On Saturday, December 11th, several Civil War re-enactors will set up an encampment on the grounds of Hearthside. In general, winter time was a time of military inaction during the Civil War, as the armies of both sides would hunker down in the camp to wait out the winter. Santa Claus, as depicted by Thomas Nast in Harper's Weekly 1863, was quite patriotic, wearing a blue suit with stars and stripes on it. The Harper'sWeekly cover with the illustration of Santa Claus visiting the soldiers in a Union camp was designed with the hope that it might raise Union morale and had been ordered by President Lincoln. Nast went on to draw many more Santa Claus illustrations, which became the image of Santa we enjoy today.
The most treasured present a soldier could get was a new pair of socks, quite understandable since socks wore out and were always wet with the miles of walking through rain and mud. At the Hearthside encampment, there will be a Christmas tree and woolen socks hung on pine roping. And a Civil War Santa Claus, just like the one that Thomas Nast illustrated for Harper's Weekly, will be in the camp.
Visitors are invited to talk with the soldiers in the camp and learn how Americans celebrated Christmas during the Civil War. Smell the chestnuts roasting over the open fire. Then all are welcome into the house to warm up and appreciate how Christmas on the home front might have been celebrated.
Self-guided tours through Hearthside's gaily decorated rooms are offered while enjoying music played on the antique dulcimer.
Hours are from 11:00 a.m. - 2:00 p.m. No reservations required. $5/adult; no charge for 16 and under.
The Hearthside Gift Shop will also be open during the event.
Bring your child to Hearthside on Sunday, December 12th and make special holiday memories with traditional stories that will keep the magic in Christmas for both of you.Gather around in the lavishly decorated Drawing Room for a reading of The Story of Santa Claus, a magnificently illustrated fable that explains how Nicholas Claus became transformed into Saint Nicholas, how he journeyed to the North Pole to set up a toy workshop, his relationship with the elves and reindeer, and how he came to embody the Christmas spirit. And to complete the reading will be one of the oldest and well-known Christmas poems, The Night Before Christmas.The jolly old elf himself, Santa Claus, will join in and visit with the children.
Festivities include the reading, a sing-along of Christmas songs played on our antique piano, hot chocolate and cookies, Santa Claus and a small favor for each child.Of course, a trip through the house to see all the decorations is also part of the event along with shopping in the Hearthside Gift Shop for a special gift! Our special guest reader is Lincoln's most eloquent Charles Cox.Seating is limited.Two seatings offered: 12:45 - 2:30 or 3:00-4:45 p.m. Tickets must be purchased in advance.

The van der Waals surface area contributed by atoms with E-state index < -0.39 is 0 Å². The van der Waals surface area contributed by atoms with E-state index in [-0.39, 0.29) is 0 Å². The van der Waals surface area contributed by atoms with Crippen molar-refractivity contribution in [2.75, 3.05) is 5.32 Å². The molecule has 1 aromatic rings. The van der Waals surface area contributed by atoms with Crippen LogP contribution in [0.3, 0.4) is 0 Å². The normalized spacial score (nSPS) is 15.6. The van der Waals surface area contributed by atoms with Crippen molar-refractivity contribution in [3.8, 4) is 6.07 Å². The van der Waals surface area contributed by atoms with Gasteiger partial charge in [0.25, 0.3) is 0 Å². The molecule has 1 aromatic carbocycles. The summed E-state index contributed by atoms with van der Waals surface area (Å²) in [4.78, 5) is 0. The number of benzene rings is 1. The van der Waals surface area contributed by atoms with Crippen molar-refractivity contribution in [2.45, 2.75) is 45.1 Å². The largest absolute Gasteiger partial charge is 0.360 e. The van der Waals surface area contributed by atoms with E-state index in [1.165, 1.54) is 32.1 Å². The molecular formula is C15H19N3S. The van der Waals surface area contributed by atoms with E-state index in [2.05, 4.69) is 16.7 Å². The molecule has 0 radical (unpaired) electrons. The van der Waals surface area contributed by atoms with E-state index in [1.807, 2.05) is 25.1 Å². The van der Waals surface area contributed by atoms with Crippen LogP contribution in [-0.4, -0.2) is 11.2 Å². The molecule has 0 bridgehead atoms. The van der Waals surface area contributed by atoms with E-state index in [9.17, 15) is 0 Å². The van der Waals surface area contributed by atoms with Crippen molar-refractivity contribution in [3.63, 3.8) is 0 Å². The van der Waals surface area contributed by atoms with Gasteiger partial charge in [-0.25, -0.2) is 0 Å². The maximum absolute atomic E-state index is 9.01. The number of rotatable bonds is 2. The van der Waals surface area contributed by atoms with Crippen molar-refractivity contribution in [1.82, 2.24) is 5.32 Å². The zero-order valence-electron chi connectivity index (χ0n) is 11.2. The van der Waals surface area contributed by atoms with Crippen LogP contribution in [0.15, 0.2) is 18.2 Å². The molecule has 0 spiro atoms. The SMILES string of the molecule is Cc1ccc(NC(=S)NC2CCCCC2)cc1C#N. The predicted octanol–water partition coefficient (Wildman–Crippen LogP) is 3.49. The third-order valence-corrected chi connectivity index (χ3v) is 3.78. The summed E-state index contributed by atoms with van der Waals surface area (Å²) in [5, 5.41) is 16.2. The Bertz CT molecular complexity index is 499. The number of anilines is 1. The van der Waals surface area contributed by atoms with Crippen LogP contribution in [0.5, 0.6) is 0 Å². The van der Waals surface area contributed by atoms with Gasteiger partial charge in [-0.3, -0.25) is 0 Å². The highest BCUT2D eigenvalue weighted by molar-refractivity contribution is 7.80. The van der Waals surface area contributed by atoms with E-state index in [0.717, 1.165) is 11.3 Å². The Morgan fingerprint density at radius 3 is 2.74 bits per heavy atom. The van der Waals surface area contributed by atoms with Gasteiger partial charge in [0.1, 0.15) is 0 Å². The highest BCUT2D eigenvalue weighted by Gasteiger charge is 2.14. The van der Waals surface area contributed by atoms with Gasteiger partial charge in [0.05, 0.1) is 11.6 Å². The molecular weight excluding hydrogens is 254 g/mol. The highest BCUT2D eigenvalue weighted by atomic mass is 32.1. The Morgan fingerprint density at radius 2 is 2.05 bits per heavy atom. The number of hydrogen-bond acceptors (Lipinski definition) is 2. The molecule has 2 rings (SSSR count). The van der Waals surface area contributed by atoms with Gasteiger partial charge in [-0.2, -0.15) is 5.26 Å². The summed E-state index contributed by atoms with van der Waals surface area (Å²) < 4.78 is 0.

Wondering what to do once those Christmas festivities are over, or you have a house full of guests from out of town and are looking for a special night out? Why not consider an AFTER Christmas visit to Hearthside to view the decorations before the season is over. On Tuesday evening, December 28th, Hearthside will open its doors between 6 and 9 p.m.
Visitors will be greeted by costumed interpreters
as well as beautiful holiday melodies played by the Christ Church Bell Choir.
Guided tours through the house will be given, so you'll get a chance to learn about the legendary tales of Hearthside, all done by the soft glow of candlelight.
Here's a great chance to stop by if you missed the earlier opening in December, Reservations are required for tours starting at 6:00, 7:00, or 8:00 p.m. Limited capacity. Admission is $5/adult; 16 and under free. Call 726-0597 to reserve your spot.
I hope to see you on these joyfullest occasions. Happy Holidays!
Today is Veterans Day! A celebration to honor America's veterans for their patriotism, love of country, and willingness to serve and sacrifice for the common good. With my passion for history comes my interest in the Civil War and the brave veterans of that era. Having knowledge of this I wanted to introduce my readers to our town.
Providence is my town. After dwelling here for over 20 years, I have studied the historic value of this town and it part in the War. I feel I've enjoyed it's value more than the average person who was born here.
The Rhode Island State House is at 82 Smith St, Providence
Two famous Civil War cannon, both served by Rhode Island crews, are on exhibit in the lobby to the north entrance of the State House. “The Gettysburg Gun” is an exceptional artifact with a great story. It was there at Pickett’s Charge July 3, 1863. A Confederate shell hit the muzzle, bending it and killing two officers. Despite the damage, the Rhode Island men tried to load the gun, but the ball stuck in the muzzle and was welded there by the heat. That damaged cannon is on exhibit with the ball still in place and with 33 bullet marks.
Another Rhode Island gun used at First Manassas (Bull Run) also is displayed in the hall with regimental flags.
I have been to see this amazing exhibit several times and still feel the power and living history in our Historic Town. Self-guided tours are on Mondays–Fridays from 9 am–3 pm. Guided tours are offered Mondays–Fridays at 9, 10 and 11 am, noon and 1 pm. You will enjoy the tour and the beauty of this building.
I would like you to join me for tea.
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You may join us and create your page any way you like, add picture of past event, post up- coming events or just say hi.
If you need help getting around the site, like starting discussions, forming your own groups, adding profile pictures or any tech assistant, I can be of help.